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- 14.12.2015 10:20 -

Miroslav Janek: I show my cards to the viewers so they can play with me more easily


As a bonus to the retrospective of films by Miroslav Janek, we are bringing you an interview with the remarkable Czech director (as well as editor and cinematographer). Learn more about how he drives himself out of the editing room, about Citizen Havel, about shooting with children as well as about his new upcoming project.

You say that your themes choose you rather than the other way round. When you look at your retrospective, can you see any prevailing themes that have “chosen you” coming to the foreground?

I don’t see any themes coming to the foreground. Perhaps it’s just that I’m mostly interested in people who are, so to say, on the fringe of the society – a village musician, a blind person, a child from a children’s home, Andrej Krob, Drahomíra Vihanová, Vráťa Brabenec and even Olga. One could also say that I prefer those subjects that give a promise of a certain visual quality.

You have been working as an editor for many years. How do you approach the editing of the films you have directed?
It’s very simple. As an editor, I have been successfully driving directors away from the editing room. Now I drive myself away without much effort. After endless talks with editor Tonička, I delegate all of the material to her and I let her look for new connections and ties yet unrevealed by me, hoping that she will find them. I only enter the editing room when the film shape has been roughly sculpted. However, this active involvement in the editorial process is impossible without a thorough knowledge of the shot material. Before I entrust the material to Tonička’s hands, or rather her mind and soul, I map it carefully, I choose the things I consider substantial and later I gradually “taste” the material, drawing various meaningless and sometimes even meaningful partial ideas on paper.

What was most interesting for you when working with children while making The Unseen or Kha-Chee-Pae? Seeing the world in a new way, from a certain overlooked position?

There is a lot of poetry in children in general; and a lot of energy. In case of children who lack something essential, one can observe with wonder how they compensate their lack in another distinctive and completely original way; which, on the other hand, is lacked by those children who don’t lack anything.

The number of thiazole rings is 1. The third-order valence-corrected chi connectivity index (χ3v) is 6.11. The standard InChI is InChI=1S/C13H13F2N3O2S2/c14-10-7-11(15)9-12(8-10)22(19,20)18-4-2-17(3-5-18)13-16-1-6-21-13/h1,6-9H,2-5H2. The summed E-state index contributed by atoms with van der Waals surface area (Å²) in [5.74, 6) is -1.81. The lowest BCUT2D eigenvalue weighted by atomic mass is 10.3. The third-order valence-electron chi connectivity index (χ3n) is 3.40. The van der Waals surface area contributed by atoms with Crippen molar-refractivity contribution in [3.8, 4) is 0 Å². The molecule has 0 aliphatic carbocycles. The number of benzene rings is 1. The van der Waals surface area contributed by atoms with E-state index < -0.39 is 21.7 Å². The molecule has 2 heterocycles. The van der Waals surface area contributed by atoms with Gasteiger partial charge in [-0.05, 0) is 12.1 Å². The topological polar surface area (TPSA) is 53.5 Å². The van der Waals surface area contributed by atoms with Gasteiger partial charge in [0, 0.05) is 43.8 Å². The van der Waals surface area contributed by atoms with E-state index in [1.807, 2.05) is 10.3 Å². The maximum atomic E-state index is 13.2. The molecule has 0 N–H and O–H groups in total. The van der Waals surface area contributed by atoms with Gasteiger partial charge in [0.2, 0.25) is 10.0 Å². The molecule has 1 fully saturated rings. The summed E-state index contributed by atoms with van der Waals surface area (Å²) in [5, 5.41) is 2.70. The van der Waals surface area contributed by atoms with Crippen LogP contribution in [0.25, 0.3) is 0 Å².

Little City in Space is your earliest and least known film, at least for most viewers. Could you tell us more about it
The film poster says: A Film about Radio Activity. It’s not my earliest film but I guess my earliest documentary. I had made many short feature films before. However, about a year after immigrating to the US, I suddenly felt that my vein of inspiration was strangely blocked. In short, I was unable to write a script for a feature film. What was I to do? At that time, I would listen to a certain local community radio a lot. It had a small budget, limited broadcast band and no commercials, it played a broad range of music genres and all the DJs were volunteers. The spirit of the station enchanted me so much that I decided to transform it to film, although it seemed as complete nonsense to make a film about a radio at first glance. I guess that’s what I loved about it.

Citizen Havel, on the contrary, is your most renowned film. (Although you practically ascribe it fully to Pavel Koutecký). Did the shot material capturing the life of Václav Havel have a certain rhythm you could follow? Or did you only find it when finishing the film?

Due to the constant lack of finances, Pavel Koutecký was given only a few boxes of negative a day (about 20 minutes). He coped with it by forcing the cinematographer Stano Slušný to make short shots. It is probably due to this healthy tension that most of the shots are characterized by certain nervousness. To a certain degree, these two factors have predetermined the overall rhythm of the film. Because of the lack of material, we were even forced to use the same shot even three times in many scenes, naturally in various versions (a mirror image, a slightly different phase of the shot etc.).

In films like Olga or The Gospel according to Brabenec, you are using moments of (confessed) reenactment. Do you do it for fun or do you want to capture a certain symptomatic moment?

I show my cards to the viewers so they can play with me more easily.

Why do you say that you want as little speaking in your films as possible?

Because I still see film as a visual medium, not a radio one. Although I do not underestimate the sound dramaturgy of the film in any way; quite on the contrary. However, if there is to be at least some space for sound dramaturgy, one has to cut the cackle. I really admire those documentaries (and I envy them terribly) in which nothing is said for like ten minutes and yet the viewers are breathless, the poetic suspense and mystery are growing and the screen... I’m speaking too much again.

You are making a new film. What will it be about / like?
The film is called NORMAL AUTISTIC FILM. It will be about autistic people and it will be just normal.

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